If you're looking for a free copy of Photoshop for Mac, the best (and legal) thing for you to do is to download Gimp (GNU Image Manipulation Program). Gimp is free software and is part of the GNU free software operating system Project. This page focuses on getting Mac users started with Gimp, and contains my first impressions of Gimp vs Photoshop. This article is primarily for anyone who has never installed or used Gimp before, and wants to know what to expect in the first ten minutes. Gimp 2.6 is the version I installed for the purposes of this article.
In order to run Gimp on Mac OS X you'll need to install Apple's X11 environment (although it may already be installed, as was the case on my G5 running Snow Leopard 10.6.1). If you don't have it already, it's included on the "Optional Installs" package on the OS X install disk. Alternatively you can download it from Apple.
To download and install Gimp on your Mac, visit Gimp and click the Download link at the top of the site. It will take you to a page where you need to select a version appropriate for your operating system. Once downloaded, mount the disk on your desktop (this should happen automatically) and you'll see a window open like this:
Drag the Gimp icon to the Applications folder shortcut (this version was about 230MB), locate it in Applications, and double click to launch. Click Open on the following dialogue box:
After waiting for a few seconds (be patient), the following application splash screen should appear while the program loads:
Once loaded, the first thing you'll notice is that The X11 Application is the one which appears in the top left corner of your screen instead og the name 'Gimp'. This means that all the tools (including the Gimp main menu panel) are floating, rather than fixed to the top of the screen. You won't find any main menu options in the usual place. This is what the panels look like:
The first thing I wanted to try when opening Gimp 2.6 was to see if I could work out how to use it intuitively, having used Photoshop exclusively for years. I opened one of my Photoshop TIFF files and within a couple of minutes I had successfully created a perfectly good path around an object without any major problems. Only one thing annoyed me until I got to the bottom of it. The Command+Z undo keyboard shortcut seemed to get rid of the whole path rather than a single anchor. I discovered that the path was still there - I just had to double-click on the path icon in the Paths palette. It is better to use the Edit/Undo Add Anchor option straight from the menu.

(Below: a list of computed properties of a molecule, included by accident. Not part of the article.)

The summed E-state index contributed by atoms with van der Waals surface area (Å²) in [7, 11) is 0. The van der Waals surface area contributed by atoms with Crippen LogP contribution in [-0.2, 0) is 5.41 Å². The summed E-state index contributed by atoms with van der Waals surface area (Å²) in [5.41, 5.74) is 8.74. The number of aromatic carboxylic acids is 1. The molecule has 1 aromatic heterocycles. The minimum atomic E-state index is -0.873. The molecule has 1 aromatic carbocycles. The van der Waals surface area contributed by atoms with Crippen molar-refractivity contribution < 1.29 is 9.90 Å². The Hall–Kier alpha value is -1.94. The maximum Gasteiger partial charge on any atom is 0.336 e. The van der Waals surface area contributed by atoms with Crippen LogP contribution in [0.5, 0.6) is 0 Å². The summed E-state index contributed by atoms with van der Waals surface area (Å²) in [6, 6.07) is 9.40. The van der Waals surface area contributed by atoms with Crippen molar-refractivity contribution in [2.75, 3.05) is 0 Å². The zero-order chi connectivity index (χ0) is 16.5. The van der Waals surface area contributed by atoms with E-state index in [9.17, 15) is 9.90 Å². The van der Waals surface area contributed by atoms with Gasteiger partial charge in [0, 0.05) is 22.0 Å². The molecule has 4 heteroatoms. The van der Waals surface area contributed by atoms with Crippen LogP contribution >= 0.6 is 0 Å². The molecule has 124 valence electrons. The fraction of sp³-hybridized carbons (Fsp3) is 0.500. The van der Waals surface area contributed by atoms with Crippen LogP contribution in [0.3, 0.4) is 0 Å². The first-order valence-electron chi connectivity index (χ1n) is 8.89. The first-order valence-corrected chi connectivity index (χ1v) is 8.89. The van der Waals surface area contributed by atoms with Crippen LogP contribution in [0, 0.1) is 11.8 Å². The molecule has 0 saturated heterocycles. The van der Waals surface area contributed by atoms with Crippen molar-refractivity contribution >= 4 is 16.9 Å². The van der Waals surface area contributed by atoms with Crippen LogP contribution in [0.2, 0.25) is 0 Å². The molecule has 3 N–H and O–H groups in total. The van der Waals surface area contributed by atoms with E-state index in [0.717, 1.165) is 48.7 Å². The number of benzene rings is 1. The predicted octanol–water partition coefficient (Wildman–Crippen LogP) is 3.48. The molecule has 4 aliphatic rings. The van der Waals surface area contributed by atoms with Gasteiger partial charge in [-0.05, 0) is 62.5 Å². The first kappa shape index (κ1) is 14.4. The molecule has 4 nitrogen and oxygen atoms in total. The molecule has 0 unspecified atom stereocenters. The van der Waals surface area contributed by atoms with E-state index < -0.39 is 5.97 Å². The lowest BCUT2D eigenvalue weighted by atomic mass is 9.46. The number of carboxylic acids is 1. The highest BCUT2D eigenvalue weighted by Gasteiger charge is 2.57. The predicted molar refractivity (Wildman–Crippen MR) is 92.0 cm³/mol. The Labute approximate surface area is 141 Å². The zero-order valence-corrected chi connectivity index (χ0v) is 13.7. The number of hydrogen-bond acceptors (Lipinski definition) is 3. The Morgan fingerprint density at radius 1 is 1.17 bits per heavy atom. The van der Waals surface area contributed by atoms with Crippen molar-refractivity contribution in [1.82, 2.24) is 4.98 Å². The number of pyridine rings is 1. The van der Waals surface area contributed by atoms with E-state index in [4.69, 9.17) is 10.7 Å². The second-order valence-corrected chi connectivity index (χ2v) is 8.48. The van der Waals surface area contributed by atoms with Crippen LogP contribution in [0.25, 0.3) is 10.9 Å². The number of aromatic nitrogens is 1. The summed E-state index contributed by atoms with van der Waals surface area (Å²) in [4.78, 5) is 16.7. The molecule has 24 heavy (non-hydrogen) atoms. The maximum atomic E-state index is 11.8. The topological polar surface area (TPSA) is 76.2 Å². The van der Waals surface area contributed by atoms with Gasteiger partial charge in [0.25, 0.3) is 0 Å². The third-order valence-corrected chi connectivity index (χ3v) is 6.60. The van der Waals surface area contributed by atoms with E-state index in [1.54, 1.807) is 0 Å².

The Path submenu allows you to save the path, stroke it and most of the other usual things that are available in Photoshop. The Layers, Paths and Channels palettes are laid out very similarly to Photoshop, so it's easy to find everything. A few keyboard shortcuts are different, but after experimenting with various variations of the ALT / CONTROL and COMMAND keys, I soon got the hang of it.
Another difference from Photoshop (and most other programs I have used) is that you have to double-click tools, layers and paths etc in order to select them. This takes a little getting used to, but it's not a big deal.
You can save images in pretty much any format, although I noticed that there was a notable absence of a CMYK color mode option. This wouldn't be much of a problem for an everyday user, but for graphic designers or pre-press professionals, it would become an issue. I managed to open a CMYK TIF file and it converted automatically to RGB after displaying the following message:
/Users/Mac/Desktop/angelcmyk.tif: wrong data type 7 for "RichTIFFIPTC"; tag ignored
If you're going to place the image in an InDesign or Quark document, this would not present a problem because when you output a press-ready PDF/X1-a:2001 document, the RGB images are automatically converted to CMYK for you. However, if you really need CMYK support in Gimp, there are developers who've created plugins which will provide support for the CMYK color mode.
Many of the features in Photoshop can be found in GIMP, although some might have slightly different names - for example, Image Size… in Photoshop is Scale Image… in GIMP and so on. Many of the main filters (Gaussian Blur, Sharpen etc) are present, as well as a few unfamiliar ones. The tool icons are nicely designed and intuitive - just play around with a few and you'll soon get the hang of them.
The most common image tasks that I perform most often (using Photoshop) are resizing, cropping, tweaking levels, creating a new layer from a selection, and saving web-optimised JPEGs. Gimp managed these tasks easily:
Photoshop Image/Image Size… = Gimp Image/Scale Image…
Photoshop Image/Canvas Size… = Gimp Image/Canvas Size…
Photoshop Image/Adjustments/Levels… = Gimp Colors/Levels…
To save an image for web use, just select the JPEG option in the file types window and tweak the advanced options which appear on the dialogue box. As for creating a new layer from a selection, Photoshop's Layer/New/Layer via Copy is really handy and I couldn't find a Gimp version of this. No problem though - you just copy the selection, create a new layer and paste your selection into it. It will stay in exactly the same x/y location on the canvas as it was copied from. If you did that in Photoshop it would default to pasting into the centre of the canvas.
These were just my first impressions of Gimp - and considering that this is a free program, I was hugely impressed. It's professionally laid out, intuitive, familiar and above all, free. An excellent alternative to Photoshop if your pockets are shallow.